Look at the Firewatch debacle, in which developers Campo Santo hit YouTuber PewDiePie with a DMCA on his series of videos on their game after he used a racist word during a stream. Understandably, they didn’t want their game associated with someone who throws around racist language, but the YouTuber’s hordes of fans took to Steam to pull Firewatch’s user-review rating down as a way to hit back.
People are even review bombing games because of other, completely separate games. Dota 2 was hit with a wave of negative reviews because Valve fans were convinced it killed Half-Life 3. I love Half-Life and I’m not a fan of Dota at all, but really?
It is ironic. A lot of videogame fans talk about protecting a developer’s artistic vision – their freedom of speech – but it appears that some of those same people are the ones stamping their feet when a game does something they don’t like or disagree with, and they will keep stamping until it is changed. Remember all the noise around Mass Effect 3’s ending? Players who didn’t like it complained until the developers added new ones that pleased them. It is almost as if that was the droplet that became the sea we are currently drowning in.
Valve recently released a ‘fix’ for review bombing in the form of historical graphs that display a game’s user reviews over time. The idea is to let players see how the popular opinion of a game changes over time, and to also spot when a bombing run occurs, so they know to ignore it. But how many people are really going to start looking at graphs to inform their purchase?
It’s not just videogames where this is a problem, either. Fox News star Megyn Kelly’s memoir Settle For More released to a spate of negative reviews, seemingly from Trump supporters with a grudge. The book was bombed by one-star reviews within 24 hours and barely a fraction of them were from verified purchases.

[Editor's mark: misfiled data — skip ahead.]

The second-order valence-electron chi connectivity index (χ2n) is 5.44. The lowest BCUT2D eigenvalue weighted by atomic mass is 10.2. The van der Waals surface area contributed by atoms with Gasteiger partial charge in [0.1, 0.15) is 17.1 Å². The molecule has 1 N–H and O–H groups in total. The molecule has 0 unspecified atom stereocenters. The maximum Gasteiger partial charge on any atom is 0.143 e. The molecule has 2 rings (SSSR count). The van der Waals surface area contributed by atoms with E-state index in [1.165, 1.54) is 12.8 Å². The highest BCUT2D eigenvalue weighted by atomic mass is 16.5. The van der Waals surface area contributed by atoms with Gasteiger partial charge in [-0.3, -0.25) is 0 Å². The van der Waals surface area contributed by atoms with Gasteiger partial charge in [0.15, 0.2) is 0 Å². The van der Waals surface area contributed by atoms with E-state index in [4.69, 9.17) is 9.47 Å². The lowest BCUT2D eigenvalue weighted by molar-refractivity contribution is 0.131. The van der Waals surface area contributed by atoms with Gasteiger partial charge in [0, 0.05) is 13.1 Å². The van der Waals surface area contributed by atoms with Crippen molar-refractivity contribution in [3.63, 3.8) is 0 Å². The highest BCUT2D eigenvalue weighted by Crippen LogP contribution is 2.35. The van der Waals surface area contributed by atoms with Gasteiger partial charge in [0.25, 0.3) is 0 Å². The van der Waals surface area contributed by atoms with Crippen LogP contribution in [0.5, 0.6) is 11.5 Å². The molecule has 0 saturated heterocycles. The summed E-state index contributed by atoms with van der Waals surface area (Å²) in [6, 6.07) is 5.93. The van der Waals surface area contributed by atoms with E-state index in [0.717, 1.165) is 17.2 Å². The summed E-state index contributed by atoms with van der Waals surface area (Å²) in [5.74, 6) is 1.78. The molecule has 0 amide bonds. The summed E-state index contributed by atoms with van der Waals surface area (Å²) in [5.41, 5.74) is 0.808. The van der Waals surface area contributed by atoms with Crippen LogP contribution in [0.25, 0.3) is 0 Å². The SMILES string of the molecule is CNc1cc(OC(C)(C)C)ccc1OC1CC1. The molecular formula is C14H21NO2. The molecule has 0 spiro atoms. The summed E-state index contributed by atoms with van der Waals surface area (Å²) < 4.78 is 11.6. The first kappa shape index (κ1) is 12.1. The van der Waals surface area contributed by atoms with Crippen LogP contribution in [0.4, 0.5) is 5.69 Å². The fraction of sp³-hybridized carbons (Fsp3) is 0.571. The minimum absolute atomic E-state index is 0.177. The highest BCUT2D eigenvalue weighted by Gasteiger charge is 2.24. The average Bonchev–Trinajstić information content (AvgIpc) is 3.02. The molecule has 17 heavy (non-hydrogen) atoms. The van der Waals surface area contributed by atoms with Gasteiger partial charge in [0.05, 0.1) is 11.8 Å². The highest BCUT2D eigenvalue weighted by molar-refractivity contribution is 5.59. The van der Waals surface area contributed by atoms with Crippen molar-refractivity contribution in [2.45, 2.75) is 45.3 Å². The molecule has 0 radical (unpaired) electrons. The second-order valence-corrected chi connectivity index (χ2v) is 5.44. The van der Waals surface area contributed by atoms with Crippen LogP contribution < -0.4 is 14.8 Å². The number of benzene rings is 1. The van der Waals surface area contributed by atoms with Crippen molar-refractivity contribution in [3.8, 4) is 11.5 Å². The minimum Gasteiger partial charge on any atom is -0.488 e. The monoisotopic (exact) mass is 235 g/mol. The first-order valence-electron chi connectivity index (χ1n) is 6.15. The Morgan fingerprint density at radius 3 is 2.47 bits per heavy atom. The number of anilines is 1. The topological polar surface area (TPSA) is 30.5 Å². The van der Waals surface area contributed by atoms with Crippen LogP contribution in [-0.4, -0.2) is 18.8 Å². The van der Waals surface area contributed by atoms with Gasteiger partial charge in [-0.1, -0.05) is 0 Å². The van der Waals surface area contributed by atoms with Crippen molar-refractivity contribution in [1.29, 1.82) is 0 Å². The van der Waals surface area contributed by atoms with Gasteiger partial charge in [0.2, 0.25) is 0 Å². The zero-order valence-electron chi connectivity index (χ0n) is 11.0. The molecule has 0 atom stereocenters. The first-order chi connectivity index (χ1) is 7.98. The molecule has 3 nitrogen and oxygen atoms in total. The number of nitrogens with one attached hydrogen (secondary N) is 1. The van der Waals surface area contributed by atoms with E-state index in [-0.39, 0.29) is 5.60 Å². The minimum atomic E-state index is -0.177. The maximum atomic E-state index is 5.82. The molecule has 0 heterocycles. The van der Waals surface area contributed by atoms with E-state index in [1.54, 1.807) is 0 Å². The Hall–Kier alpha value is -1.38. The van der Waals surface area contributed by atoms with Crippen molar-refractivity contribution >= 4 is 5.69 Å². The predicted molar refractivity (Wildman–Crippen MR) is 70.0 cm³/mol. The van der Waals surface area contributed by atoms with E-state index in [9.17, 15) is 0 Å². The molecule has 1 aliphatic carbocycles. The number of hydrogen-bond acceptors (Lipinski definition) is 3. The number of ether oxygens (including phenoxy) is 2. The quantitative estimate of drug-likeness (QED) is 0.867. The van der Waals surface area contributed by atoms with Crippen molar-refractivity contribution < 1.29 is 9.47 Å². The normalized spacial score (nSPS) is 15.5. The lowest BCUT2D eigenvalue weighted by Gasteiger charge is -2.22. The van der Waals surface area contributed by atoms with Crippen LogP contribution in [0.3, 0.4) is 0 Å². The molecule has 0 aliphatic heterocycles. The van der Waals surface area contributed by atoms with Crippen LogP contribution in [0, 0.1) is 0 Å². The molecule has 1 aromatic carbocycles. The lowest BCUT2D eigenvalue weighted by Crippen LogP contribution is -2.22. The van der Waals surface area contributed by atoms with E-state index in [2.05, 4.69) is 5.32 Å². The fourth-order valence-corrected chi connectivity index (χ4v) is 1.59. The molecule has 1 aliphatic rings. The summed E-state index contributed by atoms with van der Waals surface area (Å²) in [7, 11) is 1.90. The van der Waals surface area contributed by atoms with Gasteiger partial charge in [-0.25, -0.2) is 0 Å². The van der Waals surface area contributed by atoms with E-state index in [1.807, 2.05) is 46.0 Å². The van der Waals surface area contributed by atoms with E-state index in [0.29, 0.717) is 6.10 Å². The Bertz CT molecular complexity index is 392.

It is reminiscent of how criticism levelled at Valve for not doing enough to combat review bombing has been labelled as “attacks by the SJW media.” But games such as Hatred get a free pass. That game was criticised for its politics at launch, yet its store page is completely unblemished. In fact, it has a ‘mostly positive’ rating on Steam, despite being a pretty terrible videogame even disregarding its questionable outlook. On the flip side, head to Gone Home’s Steam page, click the negative reviews dropdown, and it is filled with people calling it a game with an “SJW agenda,” or even saying it is not a game at all.
It is this mindset that saw Mass Effect: Andromeda release amid a wave of negativity. The game’s animations might have been pulled to the forefront of the discussion, but something else was there, bubbling beneath the surface. It was seen as a politically correct game, and this bizarrely led some fans to accuse BioWare of purposely making its women characters ‘ugly’ to appease the ‘SJW media’. Many also criticised it for its inclusion of non-hetorosexual relationships. BioWare are lucky the game wasn’t on Steam.
Until there are better tools to separate the legitimate complaints from the whingers, it is unlikely that this problem will go away anytime soon – particularly not with Valve’s preference for trying to solve problems with automated features. The company only really took action after Dota 2 was review bombed for supposedly killing off Half-Life 3 – do we have to wait for another Valve game to fall victim to this practice before a better solution is created? For now, developers will just have to hope customers are savvy enough to pull up a graph before buying.